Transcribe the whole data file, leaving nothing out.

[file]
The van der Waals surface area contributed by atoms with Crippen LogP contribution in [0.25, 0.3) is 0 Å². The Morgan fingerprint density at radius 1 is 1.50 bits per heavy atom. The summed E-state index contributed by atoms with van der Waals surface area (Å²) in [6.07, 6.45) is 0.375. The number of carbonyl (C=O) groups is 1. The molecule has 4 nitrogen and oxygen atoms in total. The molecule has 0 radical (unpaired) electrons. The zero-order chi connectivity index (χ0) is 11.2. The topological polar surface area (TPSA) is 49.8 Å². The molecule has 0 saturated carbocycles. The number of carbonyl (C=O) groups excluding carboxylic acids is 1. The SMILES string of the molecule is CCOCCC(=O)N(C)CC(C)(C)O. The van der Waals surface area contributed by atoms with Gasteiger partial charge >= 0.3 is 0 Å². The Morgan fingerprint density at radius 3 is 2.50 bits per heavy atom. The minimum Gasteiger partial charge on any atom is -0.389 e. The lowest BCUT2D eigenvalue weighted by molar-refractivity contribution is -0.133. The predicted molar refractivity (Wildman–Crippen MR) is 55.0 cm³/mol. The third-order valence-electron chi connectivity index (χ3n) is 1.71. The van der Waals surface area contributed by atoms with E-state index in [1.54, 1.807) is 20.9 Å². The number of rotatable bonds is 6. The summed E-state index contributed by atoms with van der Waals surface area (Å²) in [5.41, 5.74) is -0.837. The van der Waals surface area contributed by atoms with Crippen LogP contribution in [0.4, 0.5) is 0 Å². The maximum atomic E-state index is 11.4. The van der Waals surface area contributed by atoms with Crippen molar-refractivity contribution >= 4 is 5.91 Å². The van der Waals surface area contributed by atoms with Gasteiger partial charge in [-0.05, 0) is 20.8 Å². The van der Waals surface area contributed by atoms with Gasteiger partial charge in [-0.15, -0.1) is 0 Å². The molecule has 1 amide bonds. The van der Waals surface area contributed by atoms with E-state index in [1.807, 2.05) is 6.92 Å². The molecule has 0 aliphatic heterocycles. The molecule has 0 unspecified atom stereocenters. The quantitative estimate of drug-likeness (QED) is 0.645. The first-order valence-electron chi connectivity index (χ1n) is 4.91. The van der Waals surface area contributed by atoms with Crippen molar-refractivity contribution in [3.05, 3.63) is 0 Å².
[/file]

The van der Waals surface area contributed by atoms with Crippen LogP contribution in [0.25, 0.3) is 0 Å². The Morgan fingerprint density at radius 1 is 1.50 bits per heavy atom. The summed E-state index contributed by atoms with van der Waals surface area (Å²) in [6.07, 6.45) is 0.375. The number of carbonyl (C=O) groups is 1. The molecule has 4 nitrogen and oxygen atoms in total. The molecule has 0 radical (unpaired) electrons. The zero-order chi connectivity index (χ0) is 11.2. The topological polar surface area (TPSA) is 49.8 Å². The molecule has 0 saturated carbocycles. The number of carbonyl (C=O) groups excluding carboxylic acids is 1. The SMILES string of the molecule is CCOCCC(=O)N(C)CC(C)(C)O. The van der Waals surface area contributed by atoms with Gasteiger partial charge >= 0.3 is 0 Å². The Morgan fingerprint density at radius 3 is 2.50 bits per heavy atom. The minimum Gasteiger partial charge on any atom is -0.389 e. The lowest BCUT2D eigenvalue weighted by molar-refractivity contribution is -0.133. The predicted molar refractivity (Wildman–Crippen MR) is 55.0 cm³/mol. The third-order valence-electron chi connectivity index (χ3n) is 1.71. The van der Waals surface area contributed by atoms with E-state index in [1.54, 1.807) is 20.9 Å². The number of rotatable bonds is 6. The summed E-state index contributed by atoms with van der Waals surface area (Å²) in [5.41, 5.74) is -0.837. The van der Waals surface area contributed by atoms with Crippen LogP contribution in [0.4, 0.5) is 0 Å². The maximum atomic E-state index is 11.4. The van der Waals surface area contributed by atoms with Crippen molar-refractivity contribution >= 4 is 5.91 Å². The van der Waals surface area contributed by atoms with Gasteiger partial charge in [-0.05, 0) is 20.8 Å². The van der Waals surface area contributed by atoms with Gasteiger partial charge in [-0.15, -0.1) is 0 Å². The molecule has 1 amide bonds. The van der Waals surface area contributed by atoms with E-state index in [1.807, 2.05) is 6.92 Å². The molecule has 0 aliphatic heterocycles. The molecule has 0 unspecified atom stereocenters. The quantitative estimate of drug-likeness (QED) is 0.645. The first-order valence-electron chi connectivity index (χ1n) is 4.91. The van der Waals surface area contributed by atoms with Crippen molar-refractivity contribution in [3.05, 3.63) is 0 Å².